Wednesday, April 1, 2015
Online Security Tips for Internet and mobile technology
When using the Internet and mobile technology, and in order to better protect yourself and your personal information, you should be taking measures to stay safer online.
A Few Helpful Tips:
Nowadays, computer theft & data loss are growing problems for consumers as well as businesses; small, mid to large scale. Important documents, financial data and personal information are stored on computers; and to improve security it is advisable to use the best antivirus software.
Antivirus software works as a shield which can protect your system from a sudden invasion from hackers. A firewall will also help you by controlling incoming and outgoing traffic in your system. It is very important to install this software on your computer.
Browsers, operating systems and mobile devices often need updates. It’s a pain, but it's also important. Updates are intended to patch your system frequently which helps in discovering security problems. If an update notice comes (specifically OS security updates), never hesitate to install it, otherwise a hacker could get a chance to gain control of your computer. Bitdefender Total Security Multi-Device works like a tree branch of computer security, covering multiple devices and involving browser security as well as network security.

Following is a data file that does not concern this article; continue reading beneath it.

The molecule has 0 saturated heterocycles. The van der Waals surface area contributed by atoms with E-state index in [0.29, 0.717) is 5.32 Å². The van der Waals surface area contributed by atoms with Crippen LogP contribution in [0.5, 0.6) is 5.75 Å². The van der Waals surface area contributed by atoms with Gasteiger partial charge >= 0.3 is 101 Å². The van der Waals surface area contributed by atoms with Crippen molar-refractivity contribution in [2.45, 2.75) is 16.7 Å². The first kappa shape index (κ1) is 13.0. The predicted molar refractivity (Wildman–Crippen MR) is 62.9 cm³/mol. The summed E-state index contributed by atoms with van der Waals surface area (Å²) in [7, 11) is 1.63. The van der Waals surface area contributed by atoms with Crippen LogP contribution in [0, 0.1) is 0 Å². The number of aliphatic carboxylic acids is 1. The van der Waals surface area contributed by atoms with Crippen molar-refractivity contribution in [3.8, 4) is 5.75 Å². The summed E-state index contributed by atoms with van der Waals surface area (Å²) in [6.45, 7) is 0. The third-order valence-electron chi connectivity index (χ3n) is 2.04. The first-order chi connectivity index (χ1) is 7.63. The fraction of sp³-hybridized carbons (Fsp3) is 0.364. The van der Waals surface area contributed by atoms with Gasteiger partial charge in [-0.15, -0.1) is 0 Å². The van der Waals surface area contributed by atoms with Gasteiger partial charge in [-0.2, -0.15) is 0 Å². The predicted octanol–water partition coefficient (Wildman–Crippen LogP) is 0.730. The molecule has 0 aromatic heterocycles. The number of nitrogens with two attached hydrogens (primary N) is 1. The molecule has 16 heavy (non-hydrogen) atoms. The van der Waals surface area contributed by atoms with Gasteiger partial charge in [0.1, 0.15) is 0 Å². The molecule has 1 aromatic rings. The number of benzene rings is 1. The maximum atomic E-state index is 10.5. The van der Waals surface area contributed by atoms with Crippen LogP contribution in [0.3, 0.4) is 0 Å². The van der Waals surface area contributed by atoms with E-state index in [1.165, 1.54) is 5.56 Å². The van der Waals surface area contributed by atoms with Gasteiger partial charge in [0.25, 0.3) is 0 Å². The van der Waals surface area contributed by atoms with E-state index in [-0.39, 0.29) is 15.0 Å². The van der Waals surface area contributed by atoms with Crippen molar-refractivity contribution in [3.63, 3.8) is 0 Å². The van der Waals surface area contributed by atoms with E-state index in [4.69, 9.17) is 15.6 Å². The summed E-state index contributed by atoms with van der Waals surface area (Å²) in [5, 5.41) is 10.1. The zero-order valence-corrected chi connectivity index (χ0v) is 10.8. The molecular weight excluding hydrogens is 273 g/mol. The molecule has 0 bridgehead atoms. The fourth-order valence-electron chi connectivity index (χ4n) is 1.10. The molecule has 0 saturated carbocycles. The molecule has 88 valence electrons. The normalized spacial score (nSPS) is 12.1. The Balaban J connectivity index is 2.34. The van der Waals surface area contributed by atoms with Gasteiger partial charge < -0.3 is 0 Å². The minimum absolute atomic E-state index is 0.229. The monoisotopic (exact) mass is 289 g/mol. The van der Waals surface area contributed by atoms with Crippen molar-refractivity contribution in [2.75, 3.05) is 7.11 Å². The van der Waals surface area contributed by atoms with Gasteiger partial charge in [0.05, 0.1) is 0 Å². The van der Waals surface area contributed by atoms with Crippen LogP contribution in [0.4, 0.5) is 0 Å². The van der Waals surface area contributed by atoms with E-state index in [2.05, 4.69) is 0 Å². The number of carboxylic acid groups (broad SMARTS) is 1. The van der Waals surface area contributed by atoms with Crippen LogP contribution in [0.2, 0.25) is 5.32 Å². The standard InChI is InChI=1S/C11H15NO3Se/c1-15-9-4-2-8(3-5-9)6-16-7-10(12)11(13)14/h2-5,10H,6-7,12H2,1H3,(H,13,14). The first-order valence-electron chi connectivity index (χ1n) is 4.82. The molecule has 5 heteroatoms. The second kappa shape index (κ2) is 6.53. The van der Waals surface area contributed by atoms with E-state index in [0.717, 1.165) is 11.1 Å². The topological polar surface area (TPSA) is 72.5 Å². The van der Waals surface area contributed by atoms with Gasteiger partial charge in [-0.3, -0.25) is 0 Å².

When using a log-in service, look out for two-factor authentication, which provides a second authentication factor in addition to a typical password. In most cases, the code is sent to your phone or email via a text message. It might seem simple but can almost double password security.
Using a weak password, or using the same password across your accounts, has become an increasingly common habit, and it’s unfortunately a completely avoidable vulnerability. Simply put, always use strong passwords, and make sure you have several of them for all your accounts. The most common leaked passwords were "123456" and "password." Don’t include easily identifiable things like your birthday or your name in your password. For each website, login, and service, you should be using only unique passwords. There are many good password management services, such as 1Password or LastPass, which generate and store login information in a virtual vault, so it’s easier for you to keep track of them.
Keep an eye out for secure sites - The S version of hypertext transfer protocol is the highest security version, meaning the letters that come before "www." in a URL. That last "S" makes a big difference. HTTPS normally works by directionally encrypting information sent between you and a website's servers. Http without S doesn’t mean that it’s completely not secure, though, it’s just less secure. But there are tools such as the HTTPS Everywhere browser extension, which work by automatically switching any HTTP address over to HTTPS.
Hope you enjoyed this post. Feel free to comment if you got any tips to share.
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